State DOTs: We Back National Transport Goals — If We Get to Write Them
Congressional efforts to set national goals for the American transportation system are stalled
for now, but the U.S. DOT said today that it is preparing for an
eventual transition to a world where performance targets are the norm
for transit, roads, bridges, and ports.
goals should be set by U.S. DOT in collaboration with states and
stakeholders," Federal Highway Administration executive director Jeffrey Paniatti said yesterday during a session of the Transportation Research Board (TRB) conference.
how will Washington measure progress on transportation metrics such as
safety, pollution reduction, and efficiency in states that are, as
Paniatti put it gently, "starting from different places"?
Rahn, the chief of Missouri’s state DOT and past president of the
American Association of State Highway and Transportation Officials
(AASHTO), had a simple answer: States should be in charge of the
"We believe there should be a state-driven
performance management approach," Rahn told TRB attendees, in which
"states establish targets which they can deliver given their unique
At AASHTO, he added, "we don’t envision a
process in which the Secretary of the U.S. DOT will dole out a share of
a target to each state … U.S. DOT would establish targets and we’d
certainly hope that the total cumulative balance of state targets would
equal the national [goal]."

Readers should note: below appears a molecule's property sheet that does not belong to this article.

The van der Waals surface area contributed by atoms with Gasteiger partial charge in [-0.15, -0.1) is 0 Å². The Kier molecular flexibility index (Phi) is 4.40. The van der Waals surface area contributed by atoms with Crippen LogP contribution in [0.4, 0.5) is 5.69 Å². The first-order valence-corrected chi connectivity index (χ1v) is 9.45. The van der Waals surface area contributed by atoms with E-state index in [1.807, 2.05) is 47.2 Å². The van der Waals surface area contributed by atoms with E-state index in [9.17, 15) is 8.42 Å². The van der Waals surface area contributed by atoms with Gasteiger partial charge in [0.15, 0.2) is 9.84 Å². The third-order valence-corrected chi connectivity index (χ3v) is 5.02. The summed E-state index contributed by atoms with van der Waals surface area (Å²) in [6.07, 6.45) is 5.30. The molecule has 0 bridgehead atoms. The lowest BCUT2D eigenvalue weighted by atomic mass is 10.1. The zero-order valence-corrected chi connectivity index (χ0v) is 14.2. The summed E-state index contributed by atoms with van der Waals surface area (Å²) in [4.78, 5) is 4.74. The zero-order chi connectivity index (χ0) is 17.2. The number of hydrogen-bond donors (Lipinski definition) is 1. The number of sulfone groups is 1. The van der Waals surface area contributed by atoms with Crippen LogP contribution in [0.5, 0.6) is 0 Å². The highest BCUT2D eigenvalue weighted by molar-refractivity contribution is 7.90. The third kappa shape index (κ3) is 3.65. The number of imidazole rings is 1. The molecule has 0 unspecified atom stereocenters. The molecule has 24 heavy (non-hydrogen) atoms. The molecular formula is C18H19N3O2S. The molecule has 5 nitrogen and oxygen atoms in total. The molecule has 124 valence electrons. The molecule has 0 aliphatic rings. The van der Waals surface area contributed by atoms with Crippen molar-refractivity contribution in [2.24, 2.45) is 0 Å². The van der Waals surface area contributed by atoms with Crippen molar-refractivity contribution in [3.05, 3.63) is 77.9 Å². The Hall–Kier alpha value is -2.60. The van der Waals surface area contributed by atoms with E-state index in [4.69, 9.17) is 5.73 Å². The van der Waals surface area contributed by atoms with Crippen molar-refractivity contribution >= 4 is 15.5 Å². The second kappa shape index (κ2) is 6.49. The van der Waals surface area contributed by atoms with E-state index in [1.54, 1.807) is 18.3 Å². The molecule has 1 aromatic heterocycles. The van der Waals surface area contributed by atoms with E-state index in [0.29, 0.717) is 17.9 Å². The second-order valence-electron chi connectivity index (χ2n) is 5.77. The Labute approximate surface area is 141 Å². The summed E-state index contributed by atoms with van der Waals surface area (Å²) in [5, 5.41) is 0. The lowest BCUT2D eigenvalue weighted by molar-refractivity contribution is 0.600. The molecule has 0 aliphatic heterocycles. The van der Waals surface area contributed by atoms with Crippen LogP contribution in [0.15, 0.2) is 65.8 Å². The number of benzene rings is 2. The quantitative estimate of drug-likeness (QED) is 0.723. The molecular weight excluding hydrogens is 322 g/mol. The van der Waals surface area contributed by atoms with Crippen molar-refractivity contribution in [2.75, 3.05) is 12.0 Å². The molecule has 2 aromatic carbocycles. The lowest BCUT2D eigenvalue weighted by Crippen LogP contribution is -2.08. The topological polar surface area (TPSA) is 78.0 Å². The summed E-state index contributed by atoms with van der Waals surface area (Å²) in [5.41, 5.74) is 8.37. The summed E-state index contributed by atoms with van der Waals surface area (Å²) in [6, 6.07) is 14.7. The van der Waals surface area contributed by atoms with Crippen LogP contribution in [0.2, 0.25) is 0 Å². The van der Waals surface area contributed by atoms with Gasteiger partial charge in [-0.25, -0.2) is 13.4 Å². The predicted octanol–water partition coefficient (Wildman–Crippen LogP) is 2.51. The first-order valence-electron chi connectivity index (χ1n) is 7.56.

And if state-written targets
don’t meet national performance standards? "[T]hat means the national
target is not realistic," Rahn said.
AASHTO’s lack of
interest in meeting transportation goals that are not written within
their ranks could create a major headache for the Obama administration,
should it pursue broader infrastructure reform that would hold state
DOTs accountable for their spending.
Letting states craft
performance measures internally would risk rigging the system to ensure
that DOTs always meet their targets — but if the federal government
wanted to effect broader change on a state or regional level, such as
lower emissions or fewer pedestrian deaths, where would it get leverage?
Paniatti and Rahn ruled out any attempt to threaten a loss of federal
transportation funding if goals were not met, a tactic successfully used in the 1980s to set the national speed limit at 55 miles per hour.
fact, Rahn fondly recalled his past work at a state DOT that
successfully gamed the speed-limit system. "We chose to put our speed
sensors in really sharp corners," he told the TRB audience, drawing
sporadic chuckles. "That’s why [the push for national transportation
targets] has to be a project we work on together."
state DOTs work to shape the Obama administration’s progress on
national transportation goals, it’s unclear whether any advocacy or
lobbying group exists to counter their influence.
Hecker, an infrastructure specialist at the Bipartisan Policy Center’s
transportation project, countered the suggestion from one state DOT
official that performance metrics ought to remain secret — the data
"has got to be available to the public," she said. But she also
emphasized that "the states should be the ones to interpret [national
performance goals] in a locally relevant way."
noted in his TRB remarks that the U.S. DOT is currently working on two
major research projects intended to guide the writing and
implementation of nationwide transportation targets.